Christians leaders say Trump’s move on Jerusalem al-Quds ‘insulting’
Palestinian Christian leaders have decried as “dangerous” and “insulting” US President Donald Trump’s decision to recognize Jerusalem al-Quds as Israel’s so-called capital.
“We, Palestinians, Christians and Muslims reject the US recognition of Jerusalem as the capital of Israel,” Atallah Hanna, the archbishop of Greek Orthodox Church of Jerusalem al-Quds, said at a news conference in the West Bank city of Bethlehem.
The US move, he said, was “an insult to Christians and Muslims around the world, who consider Jerusalem as an incubator of their most sacred, spiritual and national heritage.”
Hanna said Trump’s decision was “dangerous” to the Palestinian cause, adding the US “gave the occupation what it does not deserve.”
Trump announced earlier this month his decision to recognize Jerusalem al-Quds as Israel’s so-called capital and relocate the US embassy from Tel Aviv to the holy city.
As tensions rose in Palestine over Trump’s bid, a split occurred between Palestinian Christians and the Greek Orthodox Church, which serves as a custodian for many sites, for giving up control of its properties to Israel through land sales or multi-decade leases.
The church’s followers, who are overwhelmingly Arabic-speaking Palestinians, have been angered by the practices of its leadership, Holy Synod, made up mostly of Greeks.
Local Christians expressed concerns that disposing of the land erodes their already shrinking presence in the Holy Land.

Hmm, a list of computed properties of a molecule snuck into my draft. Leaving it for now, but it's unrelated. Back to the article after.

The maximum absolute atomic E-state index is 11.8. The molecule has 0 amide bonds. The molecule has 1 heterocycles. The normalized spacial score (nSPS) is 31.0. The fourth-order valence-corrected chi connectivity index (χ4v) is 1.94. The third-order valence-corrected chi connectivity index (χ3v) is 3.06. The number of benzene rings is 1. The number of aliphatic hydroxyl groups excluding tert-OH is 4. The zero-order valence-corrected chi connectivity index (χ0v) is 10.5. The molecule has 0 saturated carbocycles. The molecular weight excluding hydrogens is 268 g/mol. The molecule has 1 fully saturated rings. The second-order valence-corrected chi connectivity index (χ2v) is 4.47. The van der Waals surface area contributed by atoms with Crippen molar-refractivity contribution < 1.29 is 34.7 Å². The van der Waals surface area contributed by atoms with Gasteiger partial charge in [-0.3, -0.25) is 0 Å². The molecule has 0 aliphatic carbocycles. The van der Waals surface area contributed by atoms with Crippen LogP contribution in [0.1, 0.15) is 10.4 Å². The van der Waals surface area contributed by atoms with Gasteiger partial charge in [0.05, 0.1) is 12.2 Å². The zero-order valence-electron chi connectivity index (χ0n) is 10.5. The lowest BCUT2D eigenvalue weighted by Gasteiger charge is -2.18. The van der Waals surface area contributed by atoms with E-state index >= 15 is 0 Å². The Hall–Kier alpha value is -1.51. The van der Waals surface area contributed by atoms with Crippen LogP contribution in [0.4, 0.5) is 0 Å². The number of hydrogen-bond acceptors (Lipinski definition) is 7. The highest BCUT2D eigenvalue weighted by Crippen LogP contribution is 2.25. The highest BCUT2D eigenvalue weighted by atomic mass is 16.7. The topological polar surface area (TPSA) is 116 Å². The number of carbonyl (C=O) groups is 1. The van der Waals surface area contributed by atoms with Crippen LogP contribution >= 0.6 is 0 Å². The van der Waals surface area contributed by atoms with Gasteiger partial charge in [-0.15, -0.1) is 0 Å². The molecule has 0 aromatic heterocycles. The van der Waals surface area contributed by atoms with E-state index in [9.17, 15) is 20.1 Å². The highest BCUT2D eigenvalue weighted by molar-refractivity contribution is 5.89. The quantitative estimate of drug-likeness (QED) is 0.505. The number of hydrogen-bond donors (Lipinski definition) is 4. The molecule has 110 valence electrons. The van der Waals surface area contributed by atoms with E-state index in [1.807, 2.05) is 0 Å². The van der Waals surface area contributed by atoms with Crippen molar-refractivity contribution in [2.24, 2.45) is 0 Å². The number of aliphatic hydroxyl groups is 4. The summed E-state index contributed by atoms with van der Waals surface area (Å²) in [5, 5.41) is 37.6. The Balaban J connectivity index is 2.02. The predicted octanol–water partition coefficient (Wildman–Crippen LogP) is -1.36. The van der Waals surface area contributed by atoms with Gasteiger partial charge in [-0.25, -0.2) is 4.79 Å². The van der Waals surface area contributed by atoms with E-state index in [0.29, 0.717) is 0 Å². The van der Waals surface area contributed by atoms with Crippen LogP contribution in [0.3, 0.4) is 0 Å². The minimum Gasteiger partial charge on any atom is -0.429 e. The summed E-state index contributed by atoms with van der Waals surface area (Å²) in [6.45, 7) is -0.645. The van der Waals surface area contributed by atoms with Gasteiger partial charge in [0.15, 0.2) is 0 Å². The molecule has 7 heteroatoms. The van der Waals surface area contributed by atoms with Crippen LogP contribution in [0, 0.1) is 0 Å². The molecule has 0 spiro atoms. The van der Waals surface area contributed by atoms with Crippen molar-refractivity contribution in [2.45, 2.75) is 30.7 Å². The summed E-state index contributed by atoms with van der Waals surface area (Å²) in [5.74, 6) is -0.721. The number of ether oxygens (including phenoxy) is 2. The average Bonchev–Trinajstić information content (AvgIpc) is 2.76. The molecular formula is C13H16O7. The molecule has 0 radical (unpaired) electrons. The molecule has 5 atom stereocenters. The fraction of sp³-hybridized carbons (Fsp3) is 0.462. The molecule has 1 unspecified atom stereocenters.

They further said the Greek Orthodox Patriarchate essentially has no right to sell or lease the properties, adding it is the land that belongs to them, given by their ancestors to the church for protection during turbulent times.
The church members have staged protests in the West Bank and Jerusalem al-Quds over the past few months and launched a campaign on social media. Some have called for the resignation of their leader, Patriarch Theophilos III of Jerusalem al-Quds.
Issa Rishmawi, a Greek Orthodox Palestinian from Beit Sahour near Bethlehem, said Sunday, “A hundred years ago, there was no way for my grandfather to make this struggle against the church, but we’ve had enough. We want to fight back.”
Church members say authorities have made secret deals with right-wing Israeli groups seeking to expand their presence in the Palestinian areas or with investors more interested in making a profit than in preserving the integrity of the sites.
Patriarch Theophilos has also said that Israel pressured him into selling or leasing the property cheaply in some cases or even seized it.